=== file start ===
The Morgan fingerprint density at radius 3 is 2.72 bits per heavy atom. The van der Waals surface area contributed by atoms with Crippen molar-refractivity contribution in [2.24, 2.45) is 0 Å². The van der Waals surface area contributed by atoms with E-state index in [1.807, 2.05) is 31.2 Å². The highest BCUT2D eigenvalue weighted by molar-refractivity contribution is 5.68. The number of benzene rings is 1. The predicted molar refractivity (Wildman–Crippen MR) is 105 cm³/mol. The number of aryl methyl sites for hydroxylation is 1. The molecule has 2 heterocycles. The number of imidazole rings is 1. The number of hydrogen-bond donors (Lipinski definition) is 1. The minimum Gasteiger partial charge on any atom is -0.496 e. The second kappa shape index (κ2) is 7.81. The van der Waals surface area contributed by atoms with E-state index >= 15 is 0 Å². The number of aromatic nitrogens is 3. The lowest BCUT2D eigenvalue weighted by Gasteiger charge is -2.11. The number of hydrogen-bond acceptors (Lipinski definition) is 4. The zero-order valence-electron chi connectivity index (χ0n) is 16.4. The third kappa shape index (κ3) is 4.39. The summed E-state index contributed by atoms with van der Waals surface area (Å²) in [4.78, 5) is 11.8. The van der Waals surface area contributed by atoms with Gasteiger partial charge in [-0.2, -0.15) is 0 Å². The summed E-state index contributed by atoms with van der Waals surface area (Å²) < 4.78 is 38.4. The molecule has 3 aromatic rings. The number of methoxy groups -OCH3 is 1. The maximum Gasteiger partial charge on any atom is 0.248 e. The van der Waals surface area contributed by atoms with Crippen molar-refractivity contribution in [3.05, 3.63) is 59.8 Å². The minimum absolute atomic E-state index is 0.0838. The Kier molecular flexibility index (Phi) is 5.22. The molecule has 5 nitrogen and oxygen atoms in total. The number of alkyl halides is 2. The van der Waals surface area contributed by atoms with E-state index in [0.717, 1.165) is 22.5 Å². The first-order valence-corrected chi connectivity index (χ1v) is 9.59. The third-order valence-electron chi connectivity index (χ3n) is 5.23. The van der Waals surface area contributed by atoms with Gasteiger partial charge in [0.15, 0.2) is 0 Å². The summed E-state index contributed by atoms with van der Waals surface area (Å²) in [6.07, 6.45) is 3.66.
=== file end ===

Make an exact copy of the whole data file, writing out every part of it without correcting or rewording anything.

The Morgan fingerprint density at radius 3 is 2.72 bits per heavy atom. The van der Waals surface area contributed by atoms with Crippen molar-refractivity contribution in [2.24, 2.45) is 0 Å². The van der Waals surface area contributed by atoms with E-state index in [1.807, 2.05) is 31.2 Å². The highest BCUT2D eigenvalue weighted by molar-refractivity contribution is 5.68. The number of benzene rings is 1. The predicted molar refractivity (Wildman–Crippen MR) is 105 cm³/mol. The number of aryl methyl sites for hydroxylation is 1. The molecule has 2 heterocycles. The number of imidazole rings is 1. The number of hydrogen-bond donors (Lipinski definition) is 1. The minimum Gasteiger partial charge on any atom is -0.496 e. The second kappa shape index (κ2) is 7.81. The van der Waals surface area contributed by atoms with E-state index >= 15 is 0 Å². The number of aromatic nitrogens is 3. The lowest BCUT2D eigenvalue weighted by Gasteiger charge is -2.11. The number of hydrogen-bond acceptors (Lipinski definition) is 4. The zero-order valence-electron chi connectivity index (χ0n) is 16.4. The third kappa shape index (κ3) is 4.39. The summed E-state index contributed by atoms with van der Waals surface area (Å²) in [4.78, 5) is 11.8. The van der Waals surface area contributed by atoms with Gasteiger partial charge in [-0.2, -0.15) is 0 Å². The summed E-state index contributed by atoms with van der Waals surface area (Å²) < 4.78 is 38.4. The molecule has 3 aromatic rings. The number of methoxy groups -OCH3 is 1. The maximum Gasteiger partial charge on any atom is 0.248 e. The van der Waals surface area contributed by atoms with Crippen molar-refractivity contribution in [3.05, 3.63) is 59.8 Å². The minimum absolute atomic E-state index is 0.0838. The Kier molecular flexibility index (Phi) is 5.22. The molecule has 5 nitrogen and oxygen atoms in total. The number of alkyl halides is 2. The van der Waals surface area contributed by atoms with E-state index in [0.717, 1.165) is 22.5 Å². The first-order valence-corrected chi connectivity index (χ1v) is 9.59. The third-order valence-electron chi connectivity index (χ3n) is 5.23. The van der Waals surface area contributed by atoms with Gasteiger partial charge in [0.15, 0.2) is 0 Å². The summed E-state index contributed by atoms with van der Waals surface area (Å²) in [6.07, 6.45) is 3.66.